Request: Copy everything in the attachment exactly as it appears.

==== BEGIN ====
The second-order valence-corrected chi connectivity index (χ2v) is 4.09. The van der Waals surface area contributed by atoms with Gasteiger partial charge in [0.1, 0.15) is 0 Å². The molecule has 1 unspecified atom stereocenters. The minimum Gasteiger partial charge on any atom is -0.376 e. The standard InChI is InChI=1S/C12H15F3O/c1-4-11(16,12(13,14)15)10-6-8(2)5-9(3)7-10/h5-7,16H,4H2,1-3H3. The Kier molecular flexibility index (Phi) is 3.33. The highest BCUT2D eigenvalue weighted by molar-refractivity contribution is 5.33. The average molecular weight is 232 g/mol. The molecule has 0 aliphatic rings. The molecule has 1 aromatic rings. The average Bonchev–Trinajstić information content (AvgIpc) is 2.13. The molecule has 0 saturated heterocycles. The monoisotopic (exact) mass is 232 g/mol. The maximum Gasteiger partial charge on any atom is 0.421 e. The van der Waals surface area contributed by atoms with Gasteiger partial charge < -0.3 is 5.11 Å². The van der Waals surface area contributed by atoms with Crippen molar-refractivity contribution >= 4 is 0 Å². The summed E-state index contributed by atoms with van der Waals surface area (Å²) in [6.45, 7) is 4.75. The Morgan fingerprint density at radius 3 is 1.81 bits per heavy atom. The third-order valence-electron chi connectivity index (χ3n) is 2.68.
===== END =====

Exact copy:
The second-order valence-corrected chi connectivity index (χ2v) is 4.09. The van der Waals surface area contributed by atoms with Gasteiger partial charge in [0.1, 0.15) is 0 Å². The molecule has 1 unspecified atom stereocenters. The minimum Gasteiger partial charge on any atom is -0.376 e. The standard InChI is InChI=1S/C12H15F3O/c1-4-11(16,12(13,14)15)10-6-8(2)5-9(3)7-10/h5-7,16H,4H2,1-3H3. The Kier molecular flexibility index (Phi) is 3.33. The highest BCUT2D eigenvalue weighted by molar-refractivity contribution is 5.33. The average molecular weight is 232 g/mol. The molecule has 0 aliphatic rings. The molecule has 1 aromatic rings. The average Bonchev–Trinajstić information content (AvgIpc) is 2.13. The molecule has 0 saturated heterocycles. The monoisotopic (exact) mass is 232 g/mol. The maximum Gasteiger partial charge on any atom is 0.421 e. The van der Waals surface area contributed by atoms with Gasteiger partial charge < -0.3 is 5.11 Å². The van der Waals surface area contributed by atoms with Crippen molar-refractivity contribution >= 4 is 0 Å². The summed E-state index contributed by atoms with van der Waals surface area (Å²) in [6.45, 7) is 4.75. The Morgan fingerprint density at radius 3 is 1.81 bits per heavy atom. The third-order valence-electron chi connectivity index (χ3n) is 2.68.